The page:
When it came time for him to consider what college he would attend, he wasn’t interested in playing football. He originally received a scholarship to play basketball at Kansas University. He was also thinking about playing professional baseball and someone told him that it would be better for him to attend a Big 10 school and play baseball. So he changed his mind and accepted a scholarship to the University of Wisconsin to play basketball. Once in school, he asked to play freshman football and then went on to play football, baseball, and basketball his sophomore, junior, and senior years. You might say that he was sort of a walk on with the football team.

He played many memorable games while at the University of Wisconsin but one game stands out for him and just about any fan of football — the 1963 Rose Bowl when Wisconsin played against the University of Southern California. Many sports pundits to this day have called this the greatest Rose Bowl ever played.

“Early in the third quarter we were down to USC 42 to 14. We came back but just fell short. The final score was 42 to 37,” recalled Richter. He caught 11 passes in that game for 163 yards.

By the end of his college career, Richter had led the Big Ten in receiving twice and led the nation in receiving yardage as a junior.

He was selected by the Redskins as the seventh player picked in the first round of the 1963 draft. He was also drafted by the American Football League Denver Broncos. Before signing with the Redskins he explored his worth in Major League Baseball. The Milwaukee Braves, Baltimore Orioles, Detroit Tigers, and Houston Colt 45s showed interest. But everyone knew by that time that he would play football so no sizable financial offer was made. “At the time with baseball you could have been up and down between the major and the minors and it was a very long season. With football you were at the top level or you didn’t play. You knew what your career was and you could get on with your life,” said Richter.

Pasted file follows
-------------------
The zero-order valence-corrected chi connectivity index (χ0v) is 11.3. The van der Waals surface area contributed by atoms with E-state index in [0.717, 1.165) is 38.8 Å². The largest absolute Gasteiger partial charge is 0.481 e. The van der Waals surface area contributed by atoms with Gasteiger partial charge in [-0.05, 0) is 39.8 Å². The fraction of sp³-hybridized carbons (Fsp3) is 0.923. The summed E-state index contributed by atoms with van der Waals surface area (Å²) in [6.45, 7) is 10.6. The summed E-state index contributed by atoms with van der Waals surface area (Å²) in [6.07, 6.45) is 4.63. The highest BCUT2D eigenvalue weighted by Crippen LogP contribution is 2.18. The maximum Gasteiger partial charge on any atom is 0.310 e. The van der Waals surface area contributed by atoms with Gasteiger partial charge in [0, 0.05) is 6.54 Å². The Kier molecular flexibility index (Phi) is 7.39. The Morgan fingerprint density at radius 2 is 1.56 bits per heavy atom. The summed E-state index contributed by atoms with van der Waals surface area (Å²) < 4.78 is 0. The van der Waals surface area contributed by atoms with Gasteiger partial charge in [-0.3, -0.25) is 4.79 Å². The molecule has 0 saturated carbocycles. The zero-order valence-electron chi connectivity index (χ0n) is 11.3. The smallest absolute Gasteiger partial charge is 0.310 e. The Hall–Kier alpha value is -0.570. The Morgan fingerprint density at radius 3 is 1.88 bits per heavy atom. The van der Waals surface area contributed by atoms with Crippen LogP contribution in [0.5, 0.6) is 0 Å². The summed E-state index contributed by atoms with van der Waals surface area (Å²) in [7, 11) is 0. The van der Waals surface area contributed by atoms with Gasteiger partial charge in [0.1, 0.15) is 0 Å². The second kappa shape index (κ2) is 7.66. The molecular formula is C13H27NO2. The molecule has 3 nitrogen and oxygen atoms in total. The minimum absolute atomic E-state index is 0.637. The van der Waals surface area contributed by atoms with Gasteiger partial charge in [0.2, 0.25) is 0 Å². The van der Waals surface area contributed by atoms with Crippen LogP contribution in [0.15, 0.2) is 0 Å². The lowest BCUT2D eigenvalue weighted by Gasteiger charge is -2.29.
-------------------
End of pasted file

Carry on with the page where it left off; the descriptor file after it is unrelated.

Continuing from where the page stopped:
His first contract with the `Skins was for $15,000 and a $15,000 bonus with an increase to $17,500 the next year.

Bill McPeak was head coach of the team at that time. “I thought McPeak was under a lot of pressure. He was a nice guy but he probably did not have a good staff. It was a much smaller league back then and very competitive. There was not much difference between the top teams and the bottom teams,” said Richter.